Imogen has agreed to accept a box that is supposed to contain precious things, like jewels and ‘plate,’ but that instead contains Iachimo, a figure of guile and lust. The delectable box that contains evil is familiar from the story of Pandora, another peerless beauty, who opened a box (in some versions, a jar) and let out all the sins and diseases of the world, leaving in the bottom of the box only hope. (It is fascinating to note that Pandora’s name, which means ‘many gifts,’ is the same as Polydore, the ‘Welsh’ name given to the King’s son Guiderius.) If we take this mythological view of the scene in Imogen’s bedchamber, we can see the relationship of that scene to others in the play that also involve boxes and containers. The Queen also has a box or casket, and since containers in myths and fairytales are ‘female’ symbols, we should not be surprised that both women in this romance-inflected play are associated with them. The Queen’s box, however, is morphologically similar to that of Iachimo: it looks good and contains evil (in this case, the poison of sleeping potion). Pisanio, innocently persuading Imogen to take the box, says,

My noble mistress,

Here is a box. I had it from the Queen.

What’s in’t is precious.


Again a container, supposed to enclose something miraculous and beneficial, is opened in the presence of Imogen, and again what is in it almost destroys her.  [MY NOTE:  Very interesting point – do you all think this is something Shakespeare consciously planned?  Unconsciously?  Is Garber reading into it something that isn’t there?]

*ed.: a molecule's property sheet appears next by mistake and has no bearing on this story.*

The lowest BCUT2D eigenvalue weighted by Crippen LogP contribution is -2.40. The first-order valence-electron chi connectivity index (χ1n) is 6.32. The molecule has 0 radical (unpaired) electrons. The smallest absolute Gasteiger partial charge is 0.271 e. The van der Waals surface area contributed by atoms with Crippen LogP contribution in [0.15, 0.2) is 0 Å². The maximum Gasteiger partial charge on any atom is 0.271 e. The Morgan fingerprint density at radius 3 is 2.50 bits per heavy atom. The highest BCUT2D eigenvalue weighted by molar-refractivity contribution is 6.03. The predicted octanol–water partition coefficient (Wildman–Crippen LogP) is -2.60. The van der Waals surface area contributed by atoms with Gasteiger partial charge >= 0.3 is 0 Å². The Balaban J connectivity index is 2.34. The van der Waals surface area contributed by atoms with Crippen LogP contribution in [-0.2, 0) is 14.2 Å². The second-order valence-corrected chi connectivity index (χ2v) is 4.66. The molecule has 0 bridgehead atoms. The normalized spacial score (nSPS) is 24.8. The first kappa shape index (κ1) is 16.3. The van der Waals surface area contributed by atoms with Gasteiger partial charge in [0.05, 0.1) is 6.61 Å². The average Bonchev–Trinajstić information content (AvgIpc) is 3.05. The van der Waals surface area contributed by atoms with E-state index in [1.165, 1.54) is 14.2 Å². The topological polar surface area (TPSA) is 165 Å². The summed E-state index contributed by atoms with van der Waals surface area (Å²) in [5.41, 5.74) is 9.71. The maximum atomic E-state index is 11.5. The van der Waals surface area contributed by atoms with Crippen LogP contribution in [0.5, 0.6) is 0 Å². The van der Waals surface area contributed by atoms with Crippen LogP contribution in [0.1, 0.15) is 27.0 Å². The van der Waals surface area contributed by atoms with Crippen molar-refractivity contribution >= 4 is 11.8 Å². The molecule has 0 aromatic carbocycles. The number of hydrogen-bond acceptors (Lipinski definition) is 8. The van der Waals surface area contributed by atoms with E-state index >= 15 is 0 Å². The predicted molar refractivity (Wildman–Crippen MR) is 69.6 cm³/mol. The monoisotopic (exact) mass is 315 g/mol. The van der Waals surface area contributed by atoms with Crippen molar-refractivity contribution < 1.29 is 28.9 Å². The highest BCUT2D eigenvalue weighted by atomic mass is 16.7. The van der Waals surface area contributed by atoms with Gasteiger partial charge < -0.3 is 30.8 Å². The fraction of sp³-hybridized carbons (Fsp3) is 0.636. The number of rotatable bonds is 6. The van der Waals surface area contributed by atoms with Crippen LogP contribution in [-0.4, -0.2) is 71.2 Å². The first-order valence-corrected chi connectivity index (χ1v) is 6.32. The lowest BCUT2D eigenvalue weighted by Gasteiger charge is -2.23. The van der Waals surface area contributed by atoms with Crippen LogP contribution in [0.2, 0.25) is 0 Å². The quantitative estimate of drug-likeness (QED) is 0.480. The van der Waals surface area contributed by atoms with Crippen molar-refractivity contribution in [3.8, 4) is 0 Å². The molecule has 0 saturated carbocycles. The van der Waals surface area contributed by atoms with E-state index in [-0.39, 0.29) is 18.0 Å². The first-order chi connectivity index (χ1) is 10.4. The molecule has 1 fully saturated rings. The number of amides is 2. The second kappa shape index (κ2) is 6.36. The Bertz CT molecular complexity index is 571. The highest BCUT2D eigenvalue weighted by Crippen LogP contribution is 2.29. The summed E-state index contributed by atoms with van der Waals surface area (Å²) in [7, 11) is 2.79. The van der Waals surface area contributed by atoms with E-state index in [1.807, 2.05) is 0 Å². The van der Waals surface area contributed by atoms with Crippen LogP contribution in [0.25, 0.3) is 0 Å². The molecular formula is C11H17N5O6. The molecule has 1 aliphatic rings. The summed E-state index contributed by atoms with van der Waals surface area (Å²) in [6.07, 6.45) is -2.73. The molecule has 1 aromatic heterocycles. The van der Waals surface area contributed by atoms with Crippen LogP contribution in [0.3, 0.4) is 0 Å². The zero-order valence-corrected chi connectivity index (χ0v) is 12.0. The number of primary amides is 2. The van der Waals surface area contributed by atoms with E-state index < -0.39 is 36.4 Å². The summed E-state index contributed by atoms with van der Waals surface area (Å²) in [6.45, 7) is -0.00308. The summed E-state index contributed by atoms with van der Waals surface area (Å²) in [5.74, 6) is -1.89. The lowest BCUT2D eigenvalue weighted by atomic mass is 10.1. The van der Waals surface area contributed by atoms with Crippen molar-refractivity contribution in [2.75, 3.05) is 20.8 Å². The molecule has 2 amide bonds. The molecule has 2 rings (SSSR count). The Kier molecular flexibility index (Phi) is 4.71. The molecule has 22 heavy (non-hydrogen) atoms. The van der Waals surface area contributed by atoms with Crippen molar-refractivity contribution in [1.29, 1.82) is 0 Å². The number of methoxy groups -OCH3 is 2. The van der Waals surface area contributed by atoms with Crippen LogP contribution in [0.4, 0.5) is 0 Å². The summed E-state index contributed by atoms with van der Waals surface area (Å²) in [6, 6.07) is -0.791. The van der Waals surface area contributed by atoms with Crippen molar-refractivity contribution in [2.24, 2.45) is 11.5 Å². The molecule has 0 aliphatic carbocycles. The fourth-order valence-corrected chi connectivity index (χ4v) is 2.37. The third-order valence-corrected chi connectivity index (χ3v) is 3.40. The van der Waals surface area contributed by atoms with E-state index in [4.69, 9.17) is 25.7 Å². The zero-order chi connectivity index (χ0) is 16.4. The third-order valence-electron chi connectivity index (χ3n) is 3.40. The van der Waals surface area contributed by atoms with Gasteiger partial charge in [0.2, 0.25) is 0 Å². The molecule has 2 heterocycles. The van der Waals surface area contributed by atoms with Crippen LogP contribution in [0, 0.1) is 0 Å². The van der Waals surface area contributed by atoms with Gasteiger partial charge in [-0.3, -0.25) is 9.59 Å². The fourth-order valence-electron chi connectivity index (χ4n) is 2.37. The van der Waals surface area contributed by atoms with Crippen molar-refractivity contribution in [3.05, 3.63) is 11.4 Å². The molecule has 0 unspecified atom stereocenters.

Two promising boxes, each containing a kind of poison. To the boxes we could now add the cave in which the King’s two young sons are brought up. A cave, too, is an enclosure or container, and a frequent symbol in fairy stories and dreams. Certainly the boys are born, or reborn, from this cave, whether we want to call it a ‘womb’ or not. Their foster mother, the dead and mourned Euriphile (literally ‘good-love’), is everything their stepmother, the living, wicked Queen, is not. So the two boxes encountered in the court, which ‘seem’ beautiful and are deadly (like the Queen herself), are in a way the opposite of the humble cave, which looks unpromising and brings forth unexpected treasure. As Belarius says of the King’s sons,